Rick Bowmer, Associated Press
Rep. Jason Chaffetz, R-Utah, speaks during the Utah Republican Party nominating convention Saturday, April 26, 2014, in Sandy, Utah.

SALT LAKE CITY — One of the most ardent critics of the White House on Benghazi won't be on the special committee created to investigate the attack that left four Americans dead in the Libyan city two years ago.

Rep. Jason Chaffetz, R-Utah, earlier this week said it would be an honor to serve on the panel, adding he's poured a lot of time and energy into the issue already, including two trips to Libya. But he was not among the seven Republicans that House Speaker John Boehner, R-Ohio, named to the committee Friday.

"I know I'll still get to contribute," Chaffetz said, noting his friendship with the committee chairman, Rep. Trey Gowdy, R-S.C.

The Republican-led House voted Thursday to establish the select committee, setting up a battle with Democrats who call it a political ploy to keep the controversy alive during the midterm elections. Democrats have talked about boycotting the investigation.

Rep. Jim Matheson, Utah's only Democrat in Congress, voted against creation of the panel. Four House committees have held 15 hearings on the issue and could hold more in the future, he said.

"I do not see where a new committee, structured in an overtly partisan manner, will offer anything to this issue except for a duplicative additional layer of bureaucracy," Matheson said in a statement.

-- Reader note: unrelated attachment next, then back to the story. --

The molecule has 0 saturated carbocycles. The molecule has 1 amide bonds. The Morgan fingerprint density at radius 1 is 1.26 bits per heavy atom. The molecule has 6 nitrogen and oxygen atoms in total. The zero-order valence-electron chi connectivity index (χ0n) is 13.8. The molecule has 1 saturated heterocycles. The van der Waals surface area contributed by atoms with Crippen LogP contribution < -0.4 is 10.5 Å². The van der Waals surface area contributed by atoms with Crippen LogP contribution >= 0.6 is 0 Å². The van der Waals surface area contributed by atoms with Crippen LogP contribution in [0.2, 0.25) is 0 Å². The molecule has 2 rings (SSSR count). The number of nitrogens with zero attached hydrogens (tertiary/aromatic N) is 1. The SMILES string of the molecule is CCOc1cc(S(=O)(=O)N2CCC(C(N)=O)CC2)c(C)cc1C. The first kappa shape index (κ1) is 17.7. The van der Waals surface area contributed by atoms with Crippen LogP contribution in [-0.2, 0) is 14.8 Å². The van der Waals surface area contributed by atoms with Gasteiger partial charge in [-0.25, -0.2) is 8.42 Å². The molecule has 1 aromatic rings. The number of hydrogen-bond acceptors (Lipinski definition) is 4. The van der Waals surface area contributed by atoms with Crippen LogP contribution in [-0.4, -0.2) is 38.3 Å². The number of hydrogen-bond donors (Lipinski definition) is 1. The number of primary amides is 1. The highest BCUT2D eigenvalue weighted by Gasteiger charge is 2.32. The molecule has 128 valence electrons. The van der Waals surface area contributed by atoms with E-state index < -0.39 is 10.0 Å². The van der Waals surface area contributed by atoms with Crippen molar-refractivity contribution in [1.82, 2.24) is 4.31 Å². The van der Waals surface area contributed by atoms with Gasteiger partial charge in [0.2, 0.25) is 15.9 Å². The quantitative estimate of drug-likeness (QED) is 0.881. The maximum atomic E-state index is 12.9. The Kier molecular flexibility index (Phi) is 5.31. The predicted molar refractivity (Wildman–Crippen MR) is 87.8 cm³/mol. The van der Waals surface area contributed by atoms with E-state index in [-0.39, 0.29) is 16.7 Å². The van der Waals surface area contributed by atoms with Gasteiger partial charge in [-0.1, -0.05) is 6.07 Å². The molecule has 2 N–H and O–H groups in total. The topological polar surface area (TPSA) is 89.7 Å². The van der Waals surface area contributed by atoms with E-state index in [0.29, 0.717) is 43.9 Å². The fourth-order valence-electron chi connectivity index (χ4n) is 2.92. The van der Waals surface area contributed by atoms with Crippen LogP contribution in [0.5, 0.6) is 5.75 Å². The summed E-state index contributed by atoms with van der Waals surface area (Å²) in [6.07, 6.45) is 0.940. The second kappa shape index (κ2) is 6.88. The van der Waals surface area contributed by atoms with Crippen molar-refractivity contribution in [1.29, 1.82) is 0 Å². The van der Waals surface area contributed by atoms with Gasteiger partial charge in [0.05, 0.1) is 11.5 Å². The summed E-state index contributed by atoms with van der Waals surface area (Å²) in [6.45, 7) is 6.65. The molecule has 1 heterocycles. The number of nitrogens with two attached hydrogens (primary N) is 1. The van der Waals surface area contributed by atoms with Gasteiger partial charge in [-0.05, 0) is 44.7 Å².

Chaffetz this week accused the White House and the State Department of hiding documents to hinder the congressional inquiry.

"Why not just show us everything, wherever it may lead. If there's nothing wrong there, show us the documents," he said. "I don't know where this is going to go. I just want the truth."

In a Thursday speech on the Senate floor, Sen. Orrin Hatch, R-Utah, said the Obama administration withholding emails on Benghazi shows a pattern of "stonewalling like we've never seen since Richard Nixon."

Hatch said people, including the families of those who died, deserve a fair and thorough investigation oft what happened.

"We have an obligation to get to the bottom of it and let the chips fall where they may. There were four deaths here," he said.

U.S. Ambassador Chris Stevens and three other Americans were killed when Islamic militants attacked the U.S. diplomatic mission in Benghazi on Sept. 11, 2012.

Two former GOP presidential candidates with Utah ties also weighed in on the issue this week.

Former Gov. Jon Huntsman Jr. described Benghazi as "a horrible case of miscommunication by the White House" rather than "really malicious behavior on the part of some public servants" in an interview with longtime talk show host Larry King that was posted Thursday.

King asked Huntsman whether Benghazi is "a fair issue" in a partial transcript of the PoliticKING interview for the online channel Ora.tv.

"I think it will be used whether I think it's fair or not," said Huntsman, who served as U.S. Ambassador to China under President Barack Obama after stepping down as Utah's governor in 2009.

The White House, Huntsman said, "should have come out early and spoken for it. Is it a really deep and substantive issue that really kind of points its finger at really malicious behavior on the part of some public servants? I don't think so."

Mitt Romney said he supports the House investigation.

"I think what the Republicans have every right to say, and is appropriate to say, is that if Republicans were not in the Congress, if Republicans did not have a majority in the Congress, there would not be an investigation into Benghazi," he said Thursday on MSNBC's "Morning Joe."

"I think there are questions that have to be answered, that have not yet been answered, that the White House has apparently withheld certain information," Romney added.

Contributing: Lisa Riley Roche

Email: romboy@deseretnews.com, Twitter: dennisromboy